Customizing your Facebook Promo Icon

A feature that many Facebook users take advantage of is that they post links to pages they really enjoy. When a Facebook user is on their Facebook page and they paste in a link that they like, Facebook automatically shows a small thumbnail next to that link promotion. Here is how to customize that icon.

First, the icon is going to end up being 90 x 90 in size, so it's in your best interest to make an image that takes up that full 90 x 90 space to optimize your marketing message space. So in your favorite drawing package create a blank image that is 90 x 90 and 300 pixels resolution.

Now to make an icon to represent your site. Think about making this as clear and meaningful as possible. Avoid intricate landscapes. Avoid fonts with curly parts or hard to see letters. You need this to stand out as your branding message so that people glance at it and immediately know what this site is about. You want it to be something the users come to recognize after a few views and have a desire to click on.

If you can fit your website name in there with large letters, then that would be good. If not, try to find an image that clearly presents the theme of your website. If your website is all about cats, but you ended up with an 80 character long URL, it's best to go with the cat message. Choose the cutest, clearest cat face you can find - make sure you have legal rights to the image of course! - and use that. The key is that you're aiming for instant recognition, and a clear message.

When your image is done, save it as a JPG file. I call mine facebook-link.jpg but you can call it anything you want. Put it on your website.

Now, to tell your website pages to use this image. I have a incHead.asp include file that I include into every page on my site. That way when I want to add or delete content to my header area I just change that one include file and it affects every single page on my site. If you are not using ASP or PHP or another language which allows includes, you'll have to make the following change to every page on your site.

Go into the HEAD section of your page. Into that HEAD section add the following line -

<meta property="og:image" content=""/>

Of course change the "" part to point to your actual website. Make sure that this location is where your image file lives.

Load those changed pages onto your website.

To test this out, go to Facebook to your personal account. Cut and paste a link to one of your website pages as your status message. Facebook will automatically try to link to it and show an icon along with the title and description of that page. The icon which comes up should be the one you specified.

Here's my Facebook icon I use for this site:

Pros and Cons of Allowing Multiple Images
In general I highly suggest that you create one site wide image that all visitors will use when bookmarking all of your pages. That way it builds a brand recognition of your posts throughout Facebook. When people see that icon, they know it's for you, and they equate that with your high quality content. It's as if you were looking at Coke promotions. They'll always have the Coke logo. They wouldn't suddenly have a photo of a hawk, because that wouldn't help brand the Coke message nor would it be instantly recognizable by visitors as being a page having to do with Coke.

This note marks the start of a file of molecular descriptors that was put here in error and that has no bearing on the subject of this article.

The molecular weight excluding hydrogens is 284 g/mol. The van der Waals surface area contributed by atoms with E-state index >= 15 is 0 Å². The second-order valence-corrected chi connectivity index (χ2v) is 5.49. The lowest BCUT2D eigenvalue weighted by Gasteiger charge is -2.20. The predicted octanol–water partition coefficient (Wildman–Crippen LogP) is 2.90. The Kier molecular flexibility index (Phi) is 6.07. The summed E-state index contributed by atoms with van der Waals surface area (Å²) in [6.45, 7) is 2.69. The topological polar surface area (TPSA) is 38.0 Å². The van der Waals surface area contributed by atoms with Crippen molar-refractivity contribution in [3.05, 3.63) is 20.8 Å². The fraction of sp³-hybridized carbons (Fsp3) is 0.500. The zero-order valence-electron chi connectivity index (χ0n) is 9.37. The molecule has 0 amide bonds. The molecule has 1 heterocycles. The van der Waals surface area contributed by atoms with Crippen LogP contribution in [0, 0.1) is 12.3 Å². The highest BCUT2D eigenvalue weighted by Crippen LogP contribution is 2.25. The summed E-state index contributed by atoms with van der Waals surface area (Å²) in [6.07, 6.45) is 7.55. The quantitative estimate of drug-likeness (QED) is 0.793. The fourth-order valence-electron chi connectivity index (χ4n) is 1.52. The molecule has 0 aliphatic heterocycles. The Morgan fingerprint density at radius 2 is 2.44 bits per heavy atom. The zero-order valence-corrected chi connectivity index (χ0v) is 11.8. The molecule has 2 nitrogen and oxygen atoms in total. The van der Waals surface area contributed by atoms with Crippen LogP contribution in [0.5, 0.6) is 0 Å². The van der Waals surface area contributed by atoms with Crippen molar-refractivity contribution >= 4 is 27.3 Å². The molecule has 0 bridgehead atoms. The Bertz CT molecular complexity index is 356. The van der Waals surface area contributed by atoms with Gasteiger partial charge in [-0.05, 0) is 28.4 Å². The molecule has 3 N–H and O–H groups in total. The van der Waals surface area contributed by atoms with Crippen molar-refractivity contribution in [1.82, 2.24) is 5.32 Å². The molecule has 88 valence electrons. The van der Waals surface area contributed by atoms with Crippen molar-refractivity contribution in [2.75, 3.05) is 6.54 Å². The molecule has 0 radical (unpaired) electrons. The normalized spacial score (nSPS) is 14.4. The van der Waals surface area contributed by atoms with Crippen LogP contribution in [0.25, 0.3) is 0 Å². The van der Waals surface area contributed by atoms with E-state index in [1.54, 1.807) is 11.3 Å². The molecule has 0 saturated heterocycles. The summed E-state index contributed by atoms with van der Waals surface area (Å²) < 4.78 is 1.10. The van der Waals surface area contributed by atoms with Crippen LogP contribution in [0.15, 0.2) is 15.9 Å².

That being said, there are a few specific cases when you might want to add another image choice *in addition to* the standard default site choice you've created. Let's say you run a small site which currently nobody seems to be linking to. The only time any links show up for your website is when you yourself make posts about your new pages on your Facebook fan page. So for the moment you're really the only person using the link feature, on your own Facebook fan page, and you want each of those links to have a different image relating to its topic to draw people in. The posts are already on your Facebook fan page so the branding is already being done there.

In that case, you can use the above technique to create a link on every single page of your site to the main site image. That's the important first step. But in addition you can then ALSO add a secondary link on specific pages to help promote what those pages are about.

For example let's say you run a dogs website. You might have a series of pages on Great Danes, Rotweilers, Chihuahuas, and so on. You might be posting a link to each of these pages on your Facebook fan site and want each post to have the matching dog's photo to go with the post. Your Facebook fan site itself is already branding your main topic information. These links might be helped if each one stood out clearly with the dog it was describing.

So in that case, you would simply add a second "og:image" line beneath the first one. In the second line, set the content to point to a 90 x 90 image that matched that page's content. For example, for the Great Dane page you would hand make a 90x90 image of a Great Dane. You would save that to your website. You would then use that Great Dane image's URL in the second og:image line for that Great Dane webpage. When you went to your dogs Facebook fan page, to its status line, and added a link to the Great Dane webpage, there would now be two choices to choose from instead of just one. One would be the site-wide image. The second would be the Great Dane image.

Again, I wouldn't recommend on doing this regularly. You're losing the value of the site-wide branding. But if you're building yourself up and nobody else is yet linking to you externally, then this might be a helpful way to kick start the process.

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